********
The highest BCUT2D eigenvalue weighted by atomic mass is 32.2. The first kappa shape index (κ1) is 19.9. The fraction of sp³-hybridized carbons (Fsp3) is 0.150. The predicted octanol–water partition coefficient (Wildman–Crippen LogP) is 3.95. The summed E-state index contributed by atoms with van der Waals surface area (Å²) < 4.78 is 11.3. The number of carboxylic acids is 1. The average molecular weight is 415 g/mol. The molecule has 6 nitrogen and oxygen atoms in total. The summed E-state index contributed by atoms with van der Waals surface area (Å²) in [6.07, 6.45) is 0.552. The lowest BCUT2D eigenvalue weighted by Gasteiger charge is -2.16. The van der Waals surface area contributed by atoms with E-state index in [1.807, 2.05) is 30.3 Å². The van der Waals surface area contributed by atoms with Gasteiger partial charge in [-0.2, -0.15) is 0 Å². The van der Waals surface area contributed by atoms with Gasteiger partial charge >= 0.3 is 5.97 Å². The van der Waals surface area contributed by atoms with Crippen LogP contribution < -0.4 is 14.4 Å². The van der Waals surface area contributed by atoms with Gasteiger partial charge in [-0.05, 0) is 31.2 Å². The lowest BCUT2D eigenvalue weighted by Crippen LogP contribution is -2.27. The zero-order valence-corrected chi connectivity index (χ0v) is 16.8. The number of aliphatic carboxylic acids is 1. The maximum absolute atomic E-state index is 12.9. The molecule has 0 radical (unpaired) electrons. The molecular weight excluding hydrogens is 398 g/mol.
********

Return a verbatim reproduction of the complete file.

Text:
The highest BCUT2D eigenvalue weighted by atomic mass is 32.2. The first kappa shape index (κ1) is 19.9. The fraction of sp³-hybridized carbons (Fsp3) is 0.150. The predicted octanol–water partition coefficient (Wildman–Crippen LogP) is 3.95. The summed E-state index contributed by atoms with van der Waals surface area (Å²) < 4.78 is 11.3. The number of carboxylic acids is 1. The average molecular weight is 415 g/mol. The molecule has 6 nitrogen and oxygen atoms in total. The summed E-state index contributed by atoms with van der Waals surface area (Å²) in [6.07, 6.45) is 0.552. The lowest BCUT2D eigenvalue weighted by Gasteiger charge is -2.16. The van der Waals surface area contributed by atoms with E-state index in [1.807, 2.05) is 30.3 Å². The van der Waals surface area contributed by atoms with Gasteiger partial charge in [-0.2, -0.15) is 0 Å². The van der Waals surface area contributed by atoms with Gasteiger partial charge >= 0.3 is 5.97 Å². The van der Waals surface area contributed by atoms with Crippen LogP contribution < -0.4 is 14.4 Å². The van der Waals surface area contributed by atoms with Gasteiger partial charge in [-0.05, 0) is 31.2 Å². The lowest BCUT2D eigenvalue weighted by Crippen LogP contribution is -2.27. The zero-order valence-corrected chi connectivity index (χ0v) is 16.8. The number of aliphatic carboxylic acids is 1. The maximum absolute atomic E-state index is 12.9. The molecule has 0 radical (unpaired) electrons. The molecular weight excluding hydrogens is 398 g/mol.